Well, I just don’t know what to think about this. October 13 is National Yorkshire Pudding Day—in the United States, a country in which Yorkshire pudding is all but unheard-of. To be honest, I don’t know if I’ve ever eaten a Yorkshire pudding, and considering culinary proclivities, that fact shocks even me. For those of you who, like me, grew up in a country where Yorkshire does not exist and the word pudding exclusively means a sweet, milk-based, custard-like dessert, let me acquaint you with Yorkshire pudding. It’s neither a custard nor a dessert; it’s sort of a pastry—a batter baked in a pan or muffin tin in such a way that it puffs up on the sides and hollows out in the middle. This is a savory food, often served for Sunday lunch, and usually with gravy. If you feel like trying to make Yorkshire pudding today, I’m sure you will find suitable instructions on the web. If you are in North America and hope to find it in a restaurant…good luck!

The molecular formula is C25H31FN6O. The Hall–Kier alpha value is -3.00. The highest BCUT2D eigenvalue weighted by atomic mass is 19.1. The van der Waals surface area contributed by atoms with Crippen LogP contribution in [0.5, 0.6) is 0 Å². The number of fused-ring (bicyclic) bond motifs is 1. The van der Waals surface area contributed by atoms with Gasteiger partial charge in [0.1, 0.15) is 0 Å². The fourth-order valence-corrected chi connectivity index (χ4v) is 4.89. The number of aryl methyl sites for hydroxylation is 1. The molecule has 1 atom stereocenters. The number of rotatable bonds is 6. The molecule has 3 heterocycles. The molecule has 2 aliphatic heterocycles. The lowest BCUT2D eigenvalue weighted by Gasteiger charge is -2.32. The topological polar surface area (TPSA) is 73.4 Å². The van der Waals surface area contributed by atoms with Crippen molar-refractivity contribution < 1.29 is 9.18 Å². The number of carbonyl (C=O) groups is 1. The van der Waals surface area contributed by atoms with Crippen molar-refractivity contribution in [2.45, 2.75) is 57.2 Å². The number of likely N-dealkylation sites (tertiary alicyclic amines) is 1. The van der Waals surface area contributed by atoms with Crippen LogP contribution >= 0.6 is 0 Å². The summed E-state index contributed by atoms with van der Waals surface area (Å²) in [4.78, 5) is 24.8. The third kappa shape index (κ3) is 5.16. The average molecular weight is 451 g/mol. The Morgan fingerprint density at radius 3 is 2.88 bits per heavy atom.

Image credit: By RjCan [<a href="https://creativecommons.org/licenses/by-sa/4.0">CC BY-SA 4.0</a>], <a href="https://commons.wikimedia.org/wiki/File:102_3302_yorkies_with_gravy.jpg">from Wikimedia Commons</a>